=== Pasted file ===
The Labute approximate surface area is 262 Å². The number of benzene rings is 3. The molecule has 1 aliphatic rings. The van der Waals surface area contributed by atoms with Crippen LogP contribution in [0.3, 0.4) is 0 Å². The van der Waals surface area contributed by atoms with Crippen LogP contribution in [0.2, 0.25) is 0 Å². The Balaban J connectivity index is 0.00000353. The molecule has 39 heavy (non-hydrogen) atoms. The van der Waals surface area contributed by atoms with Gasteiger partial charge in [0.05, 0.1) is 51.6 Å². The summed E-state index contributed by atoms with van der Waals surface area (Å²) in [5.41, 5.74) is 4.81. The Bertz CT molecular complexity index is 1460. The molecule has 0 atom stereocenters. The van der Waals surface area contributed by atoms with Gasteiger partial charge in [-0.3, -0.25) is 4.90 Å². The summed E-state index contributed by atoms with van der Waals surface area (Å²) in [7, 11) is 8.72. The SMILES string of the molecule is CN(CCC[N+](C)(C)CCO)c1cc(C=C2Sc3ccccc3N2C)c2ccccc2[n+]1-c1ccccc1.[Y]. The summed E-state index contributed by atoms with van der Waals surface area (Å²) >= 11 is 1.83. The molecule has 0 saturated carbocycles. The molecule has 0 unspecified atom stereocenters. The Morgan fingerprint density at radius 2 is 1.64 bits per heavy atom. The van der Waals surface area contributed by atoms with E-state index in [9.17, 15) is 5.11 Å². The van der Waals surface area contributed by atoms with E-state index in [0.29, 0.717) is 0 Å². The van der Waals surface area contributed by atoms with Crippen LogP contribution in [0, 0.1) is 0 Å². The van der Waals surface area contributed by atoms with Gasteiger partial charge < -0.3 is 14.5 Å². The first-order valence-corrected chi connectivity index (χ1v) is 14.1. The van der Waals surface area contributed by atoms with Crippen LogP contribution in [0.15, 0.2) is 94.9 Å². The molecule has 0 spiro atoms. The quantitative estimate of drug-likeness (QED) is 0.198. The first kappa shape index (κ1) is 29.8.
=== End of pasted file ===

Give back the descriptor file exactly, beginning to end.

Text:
The Labute approximate surface area is 262 Å². The number of benzene rings is 3. The molecule has 1 aliphatic rings. The van der Waals surface area contributed by atoms with Crippen LogP contribution in [0.3, 0.4) is 0 Å². The van der Waals surface area contributed by atoms with Crippen LogP contribution in [0.2, 0.25) is 0 Å². The Balaban J connectivity index is 0.00000353. The molecule has 39 heavy (non-hydrogen) atoms. The van der Waals surface area contributed by atoms with Gasteiger partial charge in [0.05, 0.1) is 51.6 Å². The summed E-state index contributed by atoms with van der Waals surface area (Å²) in [5.41, 5.74) is 4.81. The Bertz CT molecular complexity index is 1460. The molecule has 0 atom stereocenters. The van der Waals surface area contributed by atoms with Gasteiger partial charge in [-0.3, -0.25) is 4.90 Å². The summed E-state index contributed by atoms with van der Waals surface area (Å²) in [7, 11) is 8.72. The SMILES string of the molecule is CN(CCC[N+](C)(C)CCO)c1cc(C=C2Sc3ccccc3N2C)c2ccccc2[n+]1-c1ccccc1.[Y]. The summed E-state index contributed by atoms with van der Waals surface area (Å²) >= 11 is 1.83. The molecule has 0 saturated carbocycles. The molecule has 0 unspecified atom stereocenters. The Morgan fingerprint density at radius 2 is 1.64 bits per heavy atom. The van der Waals surface area contributed by atoms with E-state index in [9.17, 15) is 5.11 Å². The van der Waals surface area contributed by atoms with E-state index in [0.29, 0.717) is 0 Å². The van der Waals surface area contributed by atoms with Crippen LogP contribution in [0, 0.1) is 0 Å². The van der Waals surface area contributed by atoms with Gasteiger partial charge < -0.3 is 14.5 Å². The first-order valence-corrected chi connectivity index (χ1v) is 14.1. The van der Waals surface area contributed by atoms with Crippen LogP contribution in [0.15, 0.2) is 94.9 Å². The molecule has 0 spiro atoms. The quantitative estimate of drug-likeness (QED) is 0.198. The first kappa shape index (κ1) is 29.8.